Currently it requires a snowcoach ride (at more than $100 round trip) or a snowmobile rental and hiring of a guide (well over $100 round trip) to access Old Faithful in wintertime. That puts it beyond the financial reach of most Americans. It is practically impossible to do a day trip to Old Faithful during most of the year.
Of course, this shift would require some deep analysis. Would increased winter access impact animals? Probably. The roads are already heavily used in the winter months by bison and elk, and that probably wouldn’t change if access were opened. Every winter is different; this winter most of the bison stayed in the Park and grazed in the geyser areas because of the light snowpack. But whether that increased impact is worth the additional access is a huge factor for the National Park Service.
It would be a transition for a Yellowstone area economy: businesses specializing in snowcoach and snowmobile access from West Yellowstone would need to adjust. But we’re guessing many folks visiting Old Faithful in winter would decide to stay in West Yellowstone instead of the Park, providing a boost to area hotels, gas stations and restaurants. Could West Yellowstone’s economy transition from a seasonal one to a year-round one? We think so; if nothing else the idea is definitely worthy of review.
Participating in the Discussion
In accordance with the National Environmental Policy Act, Yellowstone National Park will prepare an environmental assessment (EA) for the Old Faithful area over the next 16 months. The purpose of the EA is to provide a deeper understanding of resources through inventories, focus on resource protection, and address visitor connections to the resources. The process will evaluate alternative proposals and their potential impacts to multiple resources, including natural, cultural, and scenic resources, as well as visitor use and experience, park operations, and public health and safety.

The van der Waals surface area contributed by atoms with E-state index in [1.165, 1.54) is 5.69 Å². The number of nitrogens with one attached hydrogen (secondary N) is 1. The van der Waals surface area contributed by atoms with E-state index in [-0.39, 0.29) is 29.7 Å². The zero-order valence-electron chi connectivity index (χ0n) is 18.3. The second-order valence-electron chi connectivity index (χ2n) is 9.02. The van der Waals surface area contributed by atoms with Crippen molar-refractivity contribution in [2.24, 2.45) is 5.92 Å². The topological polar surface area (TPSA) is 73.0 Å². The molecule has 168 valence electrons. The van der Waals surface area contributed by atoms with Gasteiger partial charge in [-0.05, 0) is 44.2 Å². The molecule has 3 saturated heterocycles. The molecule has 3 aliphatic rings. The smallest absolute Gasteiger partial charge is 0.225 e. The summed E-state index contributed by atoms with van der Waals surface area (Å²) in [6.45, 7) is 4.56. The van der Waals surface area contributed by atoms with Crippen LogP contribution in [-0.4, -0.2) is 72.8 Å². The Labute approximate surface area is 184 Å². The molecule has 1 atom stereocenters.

The first step is to solicit public suggestions and comments during what is known as the scoping period. Any interested individual, organization, or agency can provide thoughtful, relevant information or suggestions for consideration by the NPS before the draft environmental assessment is prepared and made available for public review and comment. Individuals, groups, and agencies have from May 7 to June 7, 2010, to submit written comments on the purpose, need and objectives, and the issues and alternatives they would like considered in the new plan.
Open house meetings will be held from 6 to 8 p.m. on Monday, May 17, at Old Faithful at the Yurt near the temporary Visitor Center; Tuesday, May 18, in Gardiner, Montana, at the Yellowstone Association building on Park Street; and Wednesday, May 19, in West Yellowstone at the Chamber of Commerce Building.
Additional details on the proposal and an electronic form to submit comments on the internet can be found at the National Park Service’s Planning, Environmental and Public Comment (PEPC) website at http://parkplanning.nps.gov, or by contacting the Comprehensive Planning, and Design Office, Old Faithful Comprehensive Plan, P.O. Box 168, Yellowstone National Park, Wyoming 82190. Written comments may be submitted through the PEPC website, in person, or by mail. Comments will not be accepted over the phone, by fax, or e-mail. All public comments must be received or postmarked by midnight, June 7, 2010.
Winter photo courtesy of the National Park Service.